When I wrote Crimson Sky (a crime-detective Young Adult novel set in a high school), I was at the height of my drinking-and-clubbing career. I spent endless nights drowning my liver in vodka and chasing women with my friends. A lot of the time I ended up writing when drunk. My friends would be pouring out vodka and I’d slam the shots back and type away at the computer, trying to hit a specific self-imposed word count before we left for the club, knowing I’d be too messed up to write anything later on. I wrote the final few chapters of the novel while under the influence.
This wasn’t me writing when drunk due to fear; it was writing when drunk due to idiocy and unprofessionalism. But the end result was the same: a disjointed and badly written book. The prose didn’t suffer too much — and even drunk my spelling was impeccable; I’d spot only a few typos the next day — but the plot and story itself lost out massively. Without accountability, my mind played tricks on me. One night I killed three of my main characters in gruesome ways in a drunken fit. I remember laughing about it with my friends, like I’m about to kill this motherfucker right now for no reason.
I was drunk and didn’t care.
I was serving my ego, not my story.
And this is where drinking to write can be dangerous.
“Take marijuana: when you’re stoned you know you’re stoned and you stop smoking. When you’re shooting heroin, you don’t keep shooting. You don’t think, Maybe I should shoot some more. You’re nodding. You stop. You put down the needle. When you’re drinking, you can’t drink endlessly. You’re going to vomit or you’re going to pass out. You stop. Cocaine is the only drug that you can take and take, and nothing stops you except running out of the stuff. And when you’re blasted you don’t realize that you’ve got garbage for brains.” — Richard Price
There may be plenty of high-functioning alcoholics who can write when stoned or drunk out of their mind. Numerous musicians claim to be aided in their process by smoking marijuana. Many authors have also written some great works whilst drunk or drugged up. But the key is how they wrote when they weren’t on drugs: most times it was no different. Stephen King didn’t lose his edge when he stopped taking coke. He was just as capable of producing moments of genius without using liquid or powder stimulants.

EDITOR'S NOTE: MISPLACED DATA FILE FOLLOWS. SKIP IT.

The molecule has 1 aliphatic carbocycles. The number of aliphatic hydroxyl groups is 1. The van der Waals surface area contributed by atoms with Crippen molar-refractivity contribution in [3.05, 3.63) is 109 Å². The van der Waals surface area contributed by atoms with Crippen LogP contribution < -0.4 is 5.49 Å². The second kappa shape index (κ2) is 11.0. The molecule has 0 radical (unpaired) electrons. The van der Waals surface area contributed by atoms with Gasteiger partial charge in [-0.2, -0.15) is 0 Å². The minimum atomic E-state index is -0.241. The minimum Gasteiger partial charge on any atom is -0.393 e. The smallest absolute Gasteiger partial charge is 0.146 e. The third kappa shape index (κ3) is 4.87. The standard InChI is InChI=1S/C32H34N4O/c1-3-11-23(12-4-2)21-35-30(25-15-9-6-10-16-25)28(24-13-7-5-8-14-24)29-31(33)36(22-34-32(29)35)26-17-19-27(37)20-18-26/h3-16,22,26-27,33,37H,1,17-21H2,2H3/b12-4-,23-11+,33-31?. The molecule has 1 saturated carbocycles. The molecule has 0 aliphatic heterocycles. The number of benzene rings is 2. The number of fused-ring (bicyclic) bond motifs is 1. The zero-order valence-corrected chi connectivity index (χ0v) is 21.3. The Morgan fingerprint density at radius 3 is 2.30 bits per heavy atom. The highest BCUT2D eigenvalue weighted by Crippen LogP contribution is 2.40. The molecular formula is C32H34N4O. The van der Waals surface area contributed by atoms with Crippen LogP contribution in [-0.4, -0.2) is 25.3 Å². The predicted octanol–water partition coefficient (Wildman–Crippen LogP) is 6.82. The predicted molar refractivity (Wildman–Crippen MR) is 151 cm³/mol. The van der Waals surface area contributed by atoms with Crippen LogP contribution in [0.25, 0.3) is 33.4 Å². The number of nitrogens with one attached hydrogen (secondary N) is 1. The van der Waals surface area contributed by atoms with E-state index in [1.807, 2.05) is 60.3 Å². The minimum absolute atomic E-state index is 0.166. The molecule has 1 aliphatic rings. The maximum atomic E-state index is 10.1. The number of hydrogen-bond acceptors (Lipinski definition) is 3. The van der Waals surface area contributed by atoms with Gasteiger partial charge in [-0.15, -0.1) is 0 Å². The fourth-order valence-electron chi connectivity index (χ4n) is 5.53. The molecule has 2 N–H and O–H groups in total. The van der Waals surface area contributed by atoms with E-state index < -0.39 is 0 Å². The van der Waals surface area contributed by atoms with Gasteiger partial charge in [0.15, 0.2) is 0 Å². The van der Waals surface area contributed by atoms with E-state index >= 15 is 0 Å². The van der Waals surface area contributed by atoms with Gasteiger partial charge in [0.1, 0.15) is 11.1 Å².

If you find it hard to get started without alcohol, force yourself to sit at the screen and type something. If you’re blocked, ask yourself why. Your first answer might be: I’m blocked because I didn’t drink anything. Challenge that. Question yourself extensively until you reach the root cause of your block. You’ll most likely find that it’s fear; fear you’re not worthy of publication, or you’re not good enough, or that nobody will care about your writing anyway. Ask yourself if the alcohol makes any difference to those beliefs. Do you feel like you’re a better writer with it? Do you feel smarter? Or do you use it as an excuse for inferior work?
Once you get down to the source of your anxiety, it should be easier to alleviate it without needing drink or drugs. If you’re addicted to them, that’s a whole different issue. Contact your doctor and book an appointment for help with that.
If, however, you’re merely dabbling for creative reasons, it’s a slippery slope that could one day lead to addiction, and worse: death. So be careful what you’re getting into.
If you can write it drunk, you can do it sober. You don’t need the bottle. You don’t need the validation. As long as you like your work, you have a fan. Your biggest and most loyal.
So for your own sake: put down the bottle, push aside the crack pipe, and write.
You’ve got this. The world believes in you.
“One of Elmore Leonard’s characters came across with the awful realization that addiction not only destroys your body and brain, but also dominates your consciousness. Twenty-four hours a day an addict is thinking about where they are in relation to their drug. They are thinking about how high they are. They’re thinking about the fact that they’re not high. They’re thinking about scoring. They’re thinking about cleaning up. They’re thinking about cutting back, about getting better stuff. Endlessly thinking. Twenty-four, seven, three hundred and sixty-five. It simply dominates your thoughts around the clock.” — Richard Price
In short: be accountable for everything you put on the page. It will help you to gauge what’s good, what’s average, and what needs to be worked on. Keep writing and learning and growing. In the long run, you’ll improve naturally, without the need for alcohol.
And when you sell your début novel for half a million pounds — then you can drink.
Crack out the bubbly and drown yourself in fizzy needles.
After all of that hard work, you’ll need a damn drink.